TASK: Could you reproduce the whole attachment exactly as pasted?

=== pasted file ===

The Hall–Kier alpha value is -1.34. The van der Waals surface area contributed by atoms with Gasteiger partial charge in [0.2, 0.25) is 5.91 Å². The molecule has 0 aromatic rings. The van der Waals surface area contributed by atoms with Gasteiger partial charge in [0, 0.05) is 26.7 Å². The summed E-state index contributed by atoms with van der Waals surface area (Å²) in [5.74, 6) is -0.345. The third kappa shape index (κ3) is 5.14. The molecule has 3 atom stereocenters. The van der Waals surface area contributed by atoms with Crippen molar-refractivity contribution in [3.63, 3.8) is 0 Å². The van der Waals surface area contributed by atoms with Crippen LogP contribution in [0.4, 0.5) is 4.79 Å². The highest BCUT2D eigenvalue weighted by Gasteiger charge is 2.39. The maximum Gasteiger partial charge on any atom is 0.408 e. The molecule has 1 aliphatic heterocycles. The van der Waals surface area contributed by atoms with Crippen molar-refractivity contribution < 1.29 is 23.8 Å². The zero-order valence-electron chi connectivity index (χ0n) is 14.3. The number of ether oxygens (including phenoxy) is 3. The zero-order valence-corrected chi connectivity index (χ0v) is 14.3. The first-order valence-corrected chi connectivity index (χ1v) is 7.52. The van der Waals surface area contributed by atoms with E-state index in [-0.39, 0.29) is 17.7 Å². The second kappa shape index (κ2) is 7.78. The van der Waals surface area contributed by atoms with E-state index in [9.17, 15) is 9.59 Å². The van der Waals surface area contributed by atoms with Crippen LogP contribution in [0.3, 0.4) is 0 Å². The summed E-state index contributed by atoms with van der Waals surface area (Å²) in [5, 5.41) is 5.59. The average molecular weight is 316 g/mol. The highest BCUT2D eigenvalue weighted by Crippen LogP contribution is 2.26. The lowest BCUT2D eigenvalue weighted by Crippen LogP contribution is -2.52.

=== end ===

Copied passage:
The Hall–Kier alpha value is -1.34. The van der Waals surface area contributed by atoms with Gasteiger partial charge in [0.2, 0.25) is 5.91 Å². The molecule has 0 aromatic rings. The van der Waals surface area contributed by atoms with Gasteiger partial charge in [0, 0.05) is 26.7 Å². The summed E-state index contributed by atoms with van der Waals surface area (Å²) in [5.74, 6) is -0.345. The third kappa shape index (κ3) is 5.14. The molecule has 3 atom stereocenters. The van der Waals surface area contributed by atoms with Crippen molar-refractivity contribution in [3.63, 3.8) is 0 Å². The van der Waals surface area contributed by atoms with Crippen LogP contribution in [0.4, 0.5) is 4.79 Å². The highest BCUT2D eigenvalue weighted by Gasteiger charge is 2.39. The maximum Gasteiger partial charge on any atom is 0.408 e. The molecule has 1 aliphatic heterocycles. The van der Waals surface area contributed by atoms with Crippen molar-refractivity contribution < 1.29 is 23.8 Å². The zero-order valence-electron chi connectivity index (χ0n) is 14.3. The number of ether oxygens (including phenoxy) is 3. The zero-order valence-corrected chi connectivity index (χ0v) is 14.3. The first-order valence-corrected chi connectivity index (χ1v) is 7.52. The van der Waals surface area contributed by atoms with E-state index in [-0.39, 0.29) is 17.7 Å². The second kappa shape index (κ2) is 7.78. The van der Waals surface area contributed by atoms with E-state index in [9.17, 15) is 9.59 Å². The van der Waals surface area contributed by atoms with Crippen LogP contribution in [0.3, 0.4) is 0 Å². The summed E-state index contributed by atoms with van der Waals surface area (Å²) in [5, 5.41) is 5.59. The average molecular weight is 316 g/mol. The highest BCUT2D eigenvalue weighted by Crippen LogP contribution is 2.26. The lowest BCUT2D eigenvalue weighted by Crippen LogP contribution is -2.52.